Men is outside of the calculation of the interval between the two planets in the paragraph on the Lot of Courage. I concede this now, and I agree that taken in isolation this is strange, and could support your argument that the reversal involves the direction from the ascendant. However, this only applies to that one paragraph, and it is not the same when you look at the other paragraphs.

Here is a picture of the critical edition with the location of men and de in the various paragraphs highlighted in order to emphasize this:

http://www.chrisbrennanastrologer.com/img/men-de.jpg

The paragraphs with blue check marks have men in a place which indicates that the reversal involves the points counted from and to, while the paragraph with a red X has it in a place that seems to implicate the direction from the ascendant. Men is missing from the paragraph on Nemesis altogether, so it is uncertain.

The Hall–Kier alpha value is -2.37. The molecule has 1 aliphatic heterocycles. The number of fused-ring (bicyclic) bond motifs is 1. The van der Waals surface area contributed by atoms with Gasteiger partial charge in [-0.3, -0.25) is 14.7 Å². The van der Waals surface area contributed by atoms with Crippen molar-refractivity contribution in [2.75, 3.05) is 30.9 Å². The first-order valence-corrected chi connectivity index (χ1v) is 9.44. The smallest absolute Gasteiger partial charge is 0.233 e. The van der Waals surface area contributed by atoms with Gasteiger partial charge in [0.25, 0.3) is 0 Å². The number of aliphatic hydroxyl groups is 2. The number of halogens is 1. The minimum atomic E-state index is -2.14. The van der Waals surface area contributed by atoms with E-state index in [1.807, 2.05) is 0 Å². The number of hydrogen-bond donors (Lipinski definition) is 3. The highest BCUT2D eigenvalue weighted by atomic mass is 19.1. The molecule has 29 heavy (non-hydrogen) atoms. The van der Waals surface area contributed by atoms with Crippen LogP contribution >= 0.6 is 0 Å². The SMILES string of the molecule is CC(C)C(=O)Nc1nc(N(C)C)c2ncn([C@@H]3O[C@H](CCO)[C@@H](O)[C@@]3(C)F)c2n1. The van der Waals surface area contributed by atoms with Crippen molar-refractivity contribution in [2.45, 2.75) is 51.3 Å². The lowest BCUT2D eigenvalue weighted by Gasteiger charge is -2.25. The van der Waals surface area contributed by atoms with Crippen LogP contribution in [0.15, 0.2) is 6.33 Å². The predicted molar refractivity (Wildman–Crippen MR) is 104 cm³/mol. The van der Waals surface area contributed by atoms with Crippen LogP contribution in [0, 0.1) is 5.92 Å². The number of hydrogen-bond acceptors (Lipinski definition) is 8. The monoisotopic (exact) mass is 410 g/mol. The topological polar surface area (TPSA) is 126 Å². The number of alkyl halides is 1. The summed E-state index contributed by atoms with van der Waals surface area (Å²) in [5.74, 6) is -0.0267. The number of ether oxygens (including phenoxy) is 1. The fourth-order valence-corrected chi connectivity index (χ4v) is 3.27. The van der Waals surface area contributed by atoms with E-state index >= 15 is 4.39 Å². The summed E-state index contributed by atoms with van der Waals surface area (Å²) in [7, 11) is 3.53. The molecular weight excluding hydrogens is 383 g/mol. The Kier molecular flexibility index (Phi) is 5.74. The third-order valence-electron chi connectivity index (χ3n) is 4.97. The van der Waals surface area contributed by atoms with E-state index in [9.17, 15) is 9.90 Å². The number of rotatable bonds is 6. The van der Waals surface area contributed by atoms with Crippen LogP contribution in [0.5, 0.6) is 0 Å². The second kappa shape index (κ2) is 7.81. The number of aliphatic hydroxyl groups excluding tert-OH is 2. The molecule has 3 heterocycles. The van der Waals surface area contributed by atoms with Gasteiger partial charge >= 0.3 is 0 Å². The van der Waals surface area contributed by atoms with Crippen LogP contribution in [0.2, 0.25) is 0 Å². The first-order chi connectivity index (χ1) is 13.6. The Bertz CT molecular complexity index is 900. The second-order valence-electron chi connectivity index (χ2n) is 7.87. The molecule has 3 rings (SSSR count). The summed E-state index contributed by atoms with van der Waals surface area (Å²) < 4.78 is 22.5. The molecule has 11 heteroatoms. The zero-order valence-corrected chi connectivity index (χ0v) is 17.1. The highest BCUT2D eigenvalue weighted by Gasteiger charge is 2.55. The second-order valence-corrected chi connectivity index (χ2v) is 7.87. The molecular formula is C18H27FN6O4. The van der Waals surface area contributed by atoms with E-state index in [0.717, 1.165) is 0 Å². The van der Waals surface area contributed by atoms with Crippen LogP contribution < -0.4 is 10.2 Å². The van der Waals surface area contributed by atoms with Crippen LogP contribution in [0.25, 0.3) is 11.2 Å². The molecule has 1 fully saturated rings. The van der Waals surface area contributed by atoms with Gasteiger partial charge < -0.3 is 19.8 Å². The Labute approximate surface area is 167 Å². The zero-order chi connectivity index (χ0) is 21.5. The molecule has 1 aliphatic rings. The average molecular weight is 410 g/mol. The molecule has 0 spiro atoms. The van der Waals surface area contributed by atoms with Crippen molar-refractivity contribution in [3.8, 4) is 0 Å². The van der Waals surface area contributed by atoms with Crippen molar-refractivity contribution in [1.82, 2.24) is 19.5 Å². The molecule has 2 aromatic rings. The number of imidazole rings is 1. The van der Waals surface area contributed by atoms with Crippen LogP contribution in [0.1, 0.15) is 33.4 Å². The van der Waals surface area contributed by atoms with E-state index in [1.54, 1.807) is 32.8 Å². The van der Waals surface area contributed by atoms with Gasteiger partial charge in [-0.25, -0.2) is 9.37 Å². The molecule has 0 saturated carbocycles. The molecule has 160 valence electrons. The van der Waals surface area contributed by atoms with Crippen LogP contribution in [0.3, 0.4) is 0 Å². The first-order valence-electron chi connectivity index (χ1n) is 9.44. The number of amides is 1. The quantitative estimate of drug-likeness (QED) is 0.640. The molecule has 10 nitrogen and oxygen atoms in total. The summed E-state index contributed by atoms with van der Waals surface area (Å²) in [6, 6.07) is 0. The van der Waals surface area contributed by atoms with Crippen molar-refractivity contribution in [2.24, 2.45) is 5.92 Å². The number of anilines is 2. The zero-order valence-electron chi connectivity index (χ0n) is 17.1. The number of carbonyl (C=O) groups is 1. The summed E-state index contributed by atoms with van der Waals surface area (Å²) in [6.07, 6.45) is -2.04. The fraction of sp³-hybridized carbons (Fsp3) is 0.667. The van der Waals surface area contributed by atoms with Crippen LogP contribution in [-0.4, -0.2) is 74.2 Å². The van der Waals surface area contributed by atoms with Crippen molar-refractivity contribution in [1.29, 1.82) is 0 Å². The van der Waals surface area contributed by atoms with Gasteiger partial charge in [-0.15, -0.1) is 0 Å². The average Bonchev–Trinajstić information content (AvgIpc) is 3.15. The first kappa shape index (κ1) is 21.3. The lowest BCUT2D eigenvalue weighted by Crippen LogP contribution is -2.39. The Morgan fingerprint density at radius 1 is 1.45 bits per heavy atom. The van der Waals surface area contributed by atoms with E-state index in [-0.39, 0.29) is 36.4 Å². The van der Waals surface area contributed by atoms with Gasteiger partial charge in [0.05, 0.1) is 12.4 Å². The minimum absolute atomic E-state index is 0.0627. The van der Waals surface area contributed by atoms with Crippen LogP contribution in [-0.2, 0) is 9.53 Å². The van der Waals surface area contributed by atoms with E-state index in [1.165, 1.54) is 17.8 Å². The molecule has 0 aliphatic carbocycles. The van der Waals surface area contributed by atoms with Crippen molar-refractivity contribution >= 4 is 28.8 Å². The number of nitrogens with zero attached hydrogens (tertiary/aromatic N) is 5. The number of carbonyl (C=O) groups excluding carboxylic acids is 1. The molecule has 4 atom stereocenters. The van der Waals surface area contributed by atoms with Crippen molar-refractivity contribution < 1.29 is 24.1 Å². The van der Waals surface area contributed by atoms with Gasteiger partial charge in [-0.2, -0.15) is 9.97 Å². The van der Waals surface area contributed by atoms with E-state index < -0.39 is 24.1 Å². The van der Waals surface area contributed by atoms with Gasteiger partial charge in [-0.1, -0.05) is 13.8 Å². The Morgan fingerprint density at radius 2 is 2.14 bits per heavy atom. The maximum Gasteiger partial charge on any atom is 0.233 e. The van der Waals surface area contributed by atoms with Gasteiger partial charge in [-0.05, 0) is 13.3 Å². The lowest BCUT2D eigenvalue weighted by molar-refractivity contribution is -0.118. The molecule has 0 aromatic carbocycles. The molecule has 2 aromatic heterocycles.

When taken together the paragraph that you translated here which gives the calculation for the Lot of Courage is seen as more of an outlier than it is as representative of the entire chapter. From that perspective, it makes more sense to me to view the placement of men in the paragraph on the Lot of Courage as being suspect, rather than taking that one paragraph to mean that all of the others have it wrong.

I still maintain that when you read the paragraphs together, instead of taking them out of context, that this is the clear role of the men/de construction throughout the chapter. To reverse the direction between the points counted from and to rather than the direction from the ascendant.




(This did not actually become clear to me until I separated the different manuscript versions; the critical edition actually obscures these points somewhat by normalizing the text throughout, and I was carelessly taken in by it when I did my first translation of Paul. We always have to keep in mind that the principles of compiling a critical edition are not always based on what makes most sense according to other standards.)